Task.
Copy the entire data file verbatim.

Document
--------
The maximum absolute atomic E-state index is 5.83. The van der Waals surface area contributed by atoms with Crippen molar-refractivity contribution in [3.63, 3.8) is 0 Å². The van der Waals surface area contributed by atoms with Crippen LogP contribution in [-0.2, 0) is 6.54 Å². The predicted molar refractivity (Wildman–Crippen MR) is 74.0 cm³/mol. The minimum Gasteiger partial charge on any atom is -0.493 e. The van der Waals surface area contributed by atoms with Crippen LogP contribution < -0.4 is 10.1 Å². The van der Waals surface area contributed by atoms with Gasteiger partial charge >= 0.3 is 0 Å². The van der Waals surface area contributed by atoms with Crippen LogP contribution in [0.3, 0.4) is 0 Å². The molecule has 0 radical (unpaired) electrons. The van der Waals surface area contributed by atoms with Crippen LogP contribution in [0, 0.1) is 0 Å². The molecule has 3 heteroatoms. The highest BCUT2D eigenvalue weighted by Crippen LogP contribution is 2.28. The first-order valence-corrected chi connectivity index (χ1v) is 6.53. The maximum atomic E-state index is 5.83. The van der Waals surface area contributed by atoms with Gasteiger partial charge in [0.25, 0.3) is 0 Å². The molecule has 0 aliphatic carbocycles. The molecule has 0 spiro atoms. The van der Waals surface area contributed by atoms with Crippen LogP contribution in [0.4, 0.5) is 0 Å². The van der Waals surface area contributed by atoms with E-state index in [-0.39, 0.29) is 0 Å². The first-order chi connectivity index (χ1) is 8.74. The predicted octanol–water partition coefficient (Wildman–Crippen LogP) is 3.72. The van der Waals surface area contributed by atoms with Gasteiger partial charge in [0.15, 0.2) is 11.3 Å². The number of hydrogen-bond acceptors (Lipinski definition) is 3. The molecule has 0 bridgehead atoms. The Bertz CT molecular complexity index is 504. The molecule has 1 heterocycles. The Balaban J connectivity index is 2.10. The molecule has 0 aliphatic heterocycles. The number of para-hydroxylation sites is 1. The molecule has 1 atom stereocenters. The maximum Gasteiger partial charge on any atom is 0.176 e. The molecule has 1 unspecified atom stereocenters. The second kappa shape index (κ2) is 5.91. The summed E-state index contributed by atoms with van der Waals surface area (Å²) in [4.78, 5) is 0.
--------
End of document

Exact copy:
The maximum absolute atomic E-state index is 5.83. The van der Waals surface area contributed by atoms with Crippen molar-refractivity contribution in [3.63, 3.8) is 0 Å². The van der Waals surface area contributed by atoms with Crippen LogP contribution in [-0.2, 0) is 6.54 Å². The predicted molar refractivity (Wildman–Crippen MR) is 74.0 cm³/mol. The minimum Gasteiger partial charge on any atom is -0.493 e. The van der Waals surface area contributed by atoms with Crippen LogP contribution < -0.4 is 10.1 Å². The van der Waals surface area contributed by atoms with Gasteiger partial charge >= 0.3 is 0 Å². The van der Waals surface area contributed by atoms with Crippen LogP contribution in [0.3, 0.4) is 0 Å². The molecule has 0 radical (unpaired) electrons. The van der Waals surface area contributed by atoms with Crippen LogP contribution in [0, 0.1) is 0 Å². The molecule has 3 heteroatoms. The highest BCUT2D eigenvalue weighted by Crippen LogP contribution is 2.28. The first-order valence-corrected chi connectivity index (χ1v) is 6.53. The maximum atomic E-state index is 5.83. The van der Waals surface area contributed by atoms with Gasteiger partial charge in [0.25, 0.3) is 0 Å². The molecule has 0 aliphatic carbocycles. The molecule has 0 spiro atoms. The van der Waals surface area contributed by atoms with Crippen LogP contribution in [0.4, 0.5) is 0 Å². The van der Waals surface area contributed by atoms with E-state index in [-0.39, 0.29) is 0 Å². The first-order chi connectivity index (χ1) is 8.74. The predicted octanol–water partition coefficient (Wildman–Crippen LogP) is 3.72. The van der Waals surface area contributed by atoms with Gasteiger partial charge in [0.15, 0.2) is 11.3 Å². The number of hydrogen-bond acceptors (Lipinski definition) is 3. The molecule has 0 bridgehead atoms. The Bertz CT molecular complexity index is 504. The molecule has 1 heterocycles. The Balaban J connectivity index is 2.10. The molecule has 0 aliphatic heterocycles. The number of para-hydroxylation sites is 1. The molecule has 1 atom stereocenters. The maximum Gasteiger partial charge on any atom is 0.176 e. The molecule has 1 unspecified atom stereocenters. The second kappa shape index (κ2) is 5.91. The summed E-state index contributed by atoms with van der Waals surface area (Å²) in [4.78, 5) is 0.